Monday, February 19, 2018




Stocks rally, wobble, then end lower as turbulence continues

Feb. 7, 2018 at 11:44 p.m.

Wednesday was another shaky day on Wall Street as indexes rallied in the morning, bobbed up and down for much of the day, then sank in the last few minutes of trading.

NEW YORK (AP) — It was another shaky day on Wall Street as indexes rallied in the morning, bobbed up and down for much of the day, then sank in the last few minutes of trading. Energy companies dropped along with oil prices and technology companies also declined.

Stocks were coming off a big gain Tuesday. At times investors looked ready to jump back in after steep losses Friday and Monday, yet every gain the market made was met with more selling. About 20 minutes before the close of trading the Dow Jones industrial average was up more than 260 points, but finished with a small loss.

After two steep plunges, including its worst loss in six and a half years Monday, the S&P 500 is down 6.7 percent from its recent record high set Jan. 26.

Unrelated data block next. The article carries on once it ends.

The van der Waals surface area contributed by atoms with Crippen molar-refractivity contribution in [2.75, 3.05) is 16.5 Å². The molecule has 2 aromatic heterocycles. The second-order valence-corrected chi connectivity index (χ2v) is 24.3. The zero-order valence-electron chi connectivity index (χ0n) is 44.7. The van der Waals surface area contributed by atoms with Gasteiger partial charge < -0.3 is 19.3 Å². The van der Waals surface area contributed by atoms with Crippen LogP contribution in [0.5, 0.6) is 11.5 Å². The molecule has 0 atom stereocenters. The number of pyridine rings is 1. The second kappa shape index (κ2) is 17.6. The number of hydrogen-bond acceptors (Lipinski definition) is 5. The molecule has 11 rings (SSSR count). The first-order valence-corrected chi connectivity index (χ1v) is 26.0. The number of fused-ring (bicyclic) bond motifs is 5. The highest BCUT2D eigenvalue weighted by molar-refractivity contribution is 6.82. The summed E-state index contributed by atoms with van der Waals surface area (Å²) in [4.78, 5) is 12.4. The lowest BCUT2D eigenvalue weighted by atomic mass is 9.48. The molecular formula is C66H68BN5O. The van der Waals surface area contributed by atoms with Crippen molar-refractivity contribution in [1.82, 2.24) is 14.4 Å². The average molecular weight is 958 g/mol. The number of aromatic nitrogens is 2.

While markets were noticeably calmer Wednesday, there are signs investors are still far more nervous than they were just a few days ago. The VIX, which is called Wall Street's "fear gauge" because it measures how much volatility investors expect in the future, is currently at 27, more than double where it was two weeks ago. It spiked above 50 early Tuesday.

"The markets had blinders on," said Invesco Chief Global Markets Strategist Kristina Hooper. "I thought it was almost alarming that markets weren't considering that, for example, we have a different (Federal Reserve) in 2018 that could be more hawkish."

Stocks tumbled Friday after the Labor Department said that workers' wages rose in January at their fastest pace in eight years. That's good for the economy, but Hooper noted that higher pay to workers can reduce corporate profits, and those profits are the stock market's fuel. And while higher pay affects company profits quickly, it can take a long time for workers to start spending more money after they get a raise.

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